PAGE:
Inside your truck, you are protected from flying debris, lightning, and hail. If you remain in your cab keep your seatbelt fastened. If the wind is too severe, your vehicle may overturn. If there is loose debris or a possibility, crouch below the windshield to protect yourself.

Ditch The Truck

Literally! Get out fast and get in a ditch to get below the wind and out of the path of debris. If the wind is strong enough to overturn your vehicle, you will be thankful not to be inside. However, you need to be far enough away from your truck so if it does overturn you won’t end up underneath it.

Stay Safe Truckers

You are now armed with the information you need to combat severe spring weather. It is also a good idea to go over safety with your family before hitting the road on your next route. Making sure your family is safe at home will give you peace of mind while you are away.

For more trucking related information click here.

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Thursday, 17 May 2018

Top Health Risks All Truckers Should Know About

Truck drivers are at a higher health than those in other professions Truckers have a fantastic job; you have freedom, flexibility, and financial stability. Not saying everything is sunshine and rainbows. You understand the value of hard work and long hours. However, there are unique health risks with any position and truck driving is no exception. In addition to the dangers on the road here are the top health risks all truckers should know about.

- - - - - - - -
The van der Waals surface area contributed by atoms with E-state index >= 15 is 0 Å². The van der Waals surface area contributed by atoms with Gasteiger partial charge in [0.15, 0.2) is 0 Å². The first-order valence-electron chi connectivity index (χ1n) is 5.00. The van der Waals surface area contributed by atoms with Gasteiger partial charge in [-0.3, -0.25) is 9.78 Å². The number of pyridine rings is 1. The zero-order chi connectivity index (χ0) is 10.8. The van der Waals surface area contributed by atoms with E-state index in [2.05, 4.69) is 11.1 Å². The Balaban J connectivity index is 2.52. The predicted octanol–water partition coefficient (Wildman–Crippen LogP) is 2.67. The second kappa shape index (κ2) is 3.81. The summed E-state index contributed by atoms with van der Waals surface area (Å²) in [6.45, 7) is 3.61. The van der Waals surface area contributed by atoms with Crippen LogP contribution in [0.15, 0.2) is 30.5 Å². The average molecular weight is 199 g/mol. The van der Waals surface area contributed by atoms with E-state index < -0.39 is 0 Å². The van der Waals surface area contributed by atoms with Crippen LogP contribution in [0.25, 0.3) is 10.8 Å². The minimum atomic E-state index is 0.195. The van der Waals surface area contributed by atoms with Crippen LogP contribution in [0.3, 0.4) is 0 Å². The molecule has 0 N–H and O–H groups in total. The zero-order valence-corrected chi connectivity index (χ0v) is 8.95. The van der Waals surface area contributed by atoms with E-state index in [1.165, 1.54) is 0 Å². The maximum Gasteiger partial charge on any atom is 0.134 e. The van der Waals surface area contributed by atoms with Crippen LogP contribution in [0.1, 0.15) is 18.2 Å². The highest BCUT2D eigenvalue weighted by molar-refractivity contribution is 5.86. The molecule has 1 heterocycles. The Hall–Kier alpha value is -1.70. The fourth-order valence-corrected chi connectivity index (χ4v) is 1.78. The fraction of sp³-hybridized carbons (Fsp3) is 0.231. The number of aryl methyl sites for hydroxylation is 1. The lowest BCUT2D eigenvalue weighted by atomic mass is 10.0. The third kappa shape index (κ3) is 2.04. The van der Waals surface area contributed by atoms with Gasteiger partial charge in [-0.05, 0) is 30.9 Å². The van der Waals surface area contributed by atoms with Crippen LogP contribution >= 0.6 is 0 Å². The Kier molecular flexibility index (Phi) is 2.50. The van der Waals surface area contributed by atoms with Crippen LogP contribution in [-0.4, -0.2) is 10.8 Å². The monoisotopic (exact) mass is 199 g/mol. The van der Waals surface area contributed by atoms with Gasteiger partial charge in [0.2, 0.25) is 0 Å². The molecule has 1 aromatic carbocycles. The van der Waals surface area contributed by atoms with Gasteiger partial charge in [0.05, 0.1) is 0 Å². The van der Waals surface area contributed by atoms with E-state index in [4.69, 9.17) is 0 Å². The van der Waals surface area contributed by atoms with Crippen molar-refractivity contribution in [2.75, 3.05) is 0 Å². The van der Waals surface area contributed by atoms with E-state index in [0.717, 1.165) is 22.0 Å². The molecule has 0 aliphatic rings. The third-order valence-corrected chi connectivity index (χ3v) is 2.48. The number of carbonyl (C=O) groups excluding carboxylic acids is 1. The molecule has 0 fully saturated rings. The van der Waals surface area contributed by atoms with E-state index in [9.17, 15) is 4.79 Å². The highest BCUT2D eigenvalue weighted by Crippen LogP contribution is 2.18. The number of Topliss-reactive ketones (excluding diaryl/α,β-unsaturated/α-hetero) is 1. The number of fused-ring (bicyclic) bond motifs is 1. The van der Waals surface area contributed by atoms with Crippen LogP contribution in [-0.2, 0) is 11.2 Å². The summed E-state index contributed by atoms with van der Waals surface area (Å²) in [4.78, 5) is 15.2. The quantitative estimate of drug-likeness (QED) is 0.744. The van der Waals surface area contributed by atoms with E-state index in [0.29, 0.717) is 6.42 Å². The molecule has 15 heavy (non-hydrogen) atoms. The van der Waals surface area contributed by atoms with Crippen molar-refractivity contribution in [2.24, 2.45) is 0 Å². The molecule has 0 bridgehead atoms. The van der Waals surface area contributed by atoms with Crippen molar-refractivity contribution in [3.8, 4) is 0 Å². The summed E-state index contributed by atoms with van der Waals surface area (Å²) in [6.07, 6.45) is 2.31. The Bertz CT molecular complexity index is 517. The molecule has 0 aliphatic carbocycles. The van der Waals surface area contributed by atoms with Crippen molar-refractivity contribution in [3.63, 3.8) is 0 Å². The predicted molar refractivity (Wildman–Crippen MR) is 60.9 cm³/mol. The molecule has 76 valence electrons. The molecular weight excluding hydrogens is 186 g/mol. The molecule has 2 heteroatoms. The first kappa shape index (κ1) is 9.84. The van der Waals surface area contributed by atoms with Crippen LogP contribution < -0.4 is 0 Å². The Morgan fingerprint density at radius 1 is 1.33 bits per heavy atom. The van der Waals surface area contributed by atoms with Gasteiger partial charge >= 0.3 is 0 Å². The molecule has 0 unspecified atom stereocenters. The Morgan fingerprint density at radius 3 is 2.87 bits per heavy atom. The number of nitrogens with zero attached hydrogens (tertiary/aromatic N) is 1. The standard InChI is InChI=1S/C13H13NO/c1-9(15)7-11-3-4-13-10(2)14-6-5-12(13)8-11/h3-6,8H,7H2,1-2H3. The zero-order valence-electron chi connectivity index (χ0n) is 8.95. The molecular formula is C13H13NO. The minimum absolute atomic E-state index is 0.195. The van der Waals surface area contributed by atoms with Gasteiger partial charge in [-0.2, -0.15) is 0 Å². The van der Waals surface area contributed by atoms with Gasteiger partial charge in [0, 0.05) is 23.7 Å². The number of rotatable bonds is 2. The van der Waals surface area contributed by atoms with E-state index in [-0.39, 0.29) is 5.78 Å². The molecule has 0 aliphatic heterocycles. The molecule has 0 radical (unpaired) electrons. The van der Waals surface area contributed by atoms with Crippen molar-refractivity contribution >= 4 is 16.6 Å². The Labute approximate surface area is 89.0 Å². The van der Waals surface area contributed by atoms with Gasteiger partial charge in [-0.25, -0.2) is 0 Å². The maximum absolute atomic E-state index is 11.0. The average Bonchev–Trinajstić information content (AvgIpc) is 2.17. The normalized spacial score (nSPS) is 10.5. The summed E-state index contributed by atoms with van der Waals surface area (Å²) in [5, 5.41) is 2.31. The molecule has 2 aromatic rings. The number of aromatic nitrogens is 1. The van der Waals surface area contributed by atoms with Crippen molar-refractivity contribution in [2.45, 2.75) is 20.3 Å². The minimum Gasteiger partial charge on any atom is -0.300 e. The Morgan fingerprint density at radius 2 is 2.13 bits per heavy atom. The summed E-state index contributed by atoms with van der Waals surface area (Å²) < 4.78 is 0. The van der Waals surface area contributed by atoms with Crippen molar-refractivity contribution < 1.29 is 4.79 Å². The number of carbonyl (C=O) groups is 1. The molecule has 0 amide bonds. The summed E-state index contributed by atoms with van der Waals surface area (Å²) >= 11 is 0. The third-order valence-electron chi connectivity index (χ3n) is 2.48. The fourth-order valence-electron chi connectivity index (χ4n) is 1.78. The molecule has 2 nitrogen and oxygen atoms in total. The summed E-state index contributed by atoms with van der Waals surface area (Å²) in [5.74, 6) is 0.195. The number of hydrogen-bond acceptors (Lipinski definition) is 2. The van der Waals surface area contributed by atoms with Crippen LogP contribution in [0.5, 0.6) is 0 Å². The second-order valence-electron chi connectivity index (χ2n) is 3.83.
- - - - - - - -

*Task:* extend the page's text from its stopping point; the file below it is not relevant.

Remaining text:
Top Health Risks All Truckers Should Know About

There are so many factors when it comes to your health such as genetics, diet, exercise, stress and so much more. However, with that in mind here are the three critical health risks that all truckers should be aware of.

1. Skin Cancer

Parts of the body exposed to the sun for extended periods of time are 90% more likely to develop skin cancer. As a truck driver, you spend long hours with the sun on one side of your face and arm. It is important to be actively applying sunscreen and wearing long-sleeves when possible.

Make sunscreen a part of your pre-trip maintenance. Be sure to use sunscreen with an SPF of 30 or more and go to the doctor immediately if you see any new blemishes or moles.